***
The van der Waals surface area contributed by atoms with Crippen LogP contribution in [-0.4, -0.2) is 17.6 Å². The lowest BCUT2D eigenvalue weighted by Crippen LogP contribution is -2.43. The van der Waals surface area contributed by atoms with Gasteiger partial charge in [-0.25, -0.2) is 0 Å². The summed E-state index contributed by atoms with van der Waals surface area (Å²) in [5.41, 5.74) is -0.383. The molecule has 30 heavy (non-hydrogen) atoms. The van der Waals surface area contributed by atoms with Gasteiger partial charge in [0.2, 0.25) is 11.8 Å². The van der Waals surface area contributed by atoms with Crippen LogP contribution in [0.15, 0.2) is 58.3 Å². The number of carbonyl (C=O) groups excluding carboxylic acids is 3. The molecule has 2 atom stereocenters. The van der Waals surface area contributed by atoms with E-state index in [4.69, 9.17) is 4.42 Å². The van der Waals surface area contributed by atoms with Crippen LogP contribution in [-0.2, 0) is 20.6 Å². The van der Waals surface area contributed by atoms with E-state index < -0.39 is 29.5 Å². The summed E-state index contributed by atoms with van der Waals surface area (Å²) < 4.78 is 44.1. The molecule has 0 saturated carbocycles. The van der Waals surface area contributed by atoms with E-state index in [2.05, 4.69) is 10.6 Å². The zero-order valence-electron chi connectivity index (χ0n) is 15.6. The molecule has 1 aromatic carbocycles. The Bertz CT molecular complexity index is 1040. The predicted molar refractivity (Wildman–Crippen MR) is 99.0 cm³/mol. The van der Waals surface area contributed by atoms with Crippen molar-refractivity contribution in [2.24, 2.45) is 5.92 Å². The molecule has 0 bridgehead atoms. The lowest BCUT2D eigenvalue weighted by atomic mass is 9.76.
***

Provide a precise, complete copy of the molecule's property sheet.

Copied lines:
The van der Waals surface area contributed by atoms with Crippen LogP contribution in [-0.4, -0.2) is 17.6 Å². The lowest BCUT2D eigenvalue weighted by Crippen LogP contribution is -2.43. The van der Waals surface area contributed by atoms with Gasteiger partial charge in [-0.25, -0.2) is 0 Å². The summed E-state index contributed by atoms with van der Waals surface area (Å²) in [5.41, 5.74) is -0.383. The molecule has 30 heavy (non-hydrogen) atoms. The van der Waals surface area contributed by atoms with Gasteiger partial charge in [0.2, 0.25) is 11.8 Å². The van der Waals surface area contributed by atoms with Crippen LogP contribution in [0.15, 0.2) is 58.3 Å². The number of carbonyl (C=O) groups excluding carboxylic acids is 3. The molecule has 2 atom stereocenters. The van der Waals surface area contributed by atoms with E-state index in [4.69, 9.17) is 4.42 Å². The van der Waals surface area contributed by atoms with Crippen LogP contribution in [-0.2, 0) is 20.6 Å². The van der Waals surface area contributed by atoms with E-state index < -0.39 is 29.5 Å². The summed E-state index contributed by atoms with van der Waals surface area (Å²) < 4.78 is 44.1. The molecule has 0 saturated carbocycles. The van der Waals surface area contributed by atoms with E-state index in [2.05, 4.69) is 10.6 Å². The zero-order valence-electron chi connectivity index (χ0n) is 15.6. The molecule has 1 aromatic carbocycles. The Bertz CT molecular complexity index is 1040. The predicted molar refractivity (Wildman–Crippen MR) is 99.0 cm³/mol. The van der Waals surface area contributed by atoms with Crippen molar-refractivity contribution in [2.24, 2.45) is 5.92 Å². The molecule has 0 bridgehead atoms. The lowest BCUT2D eigenvalue weighted by atomic mass is 9.76.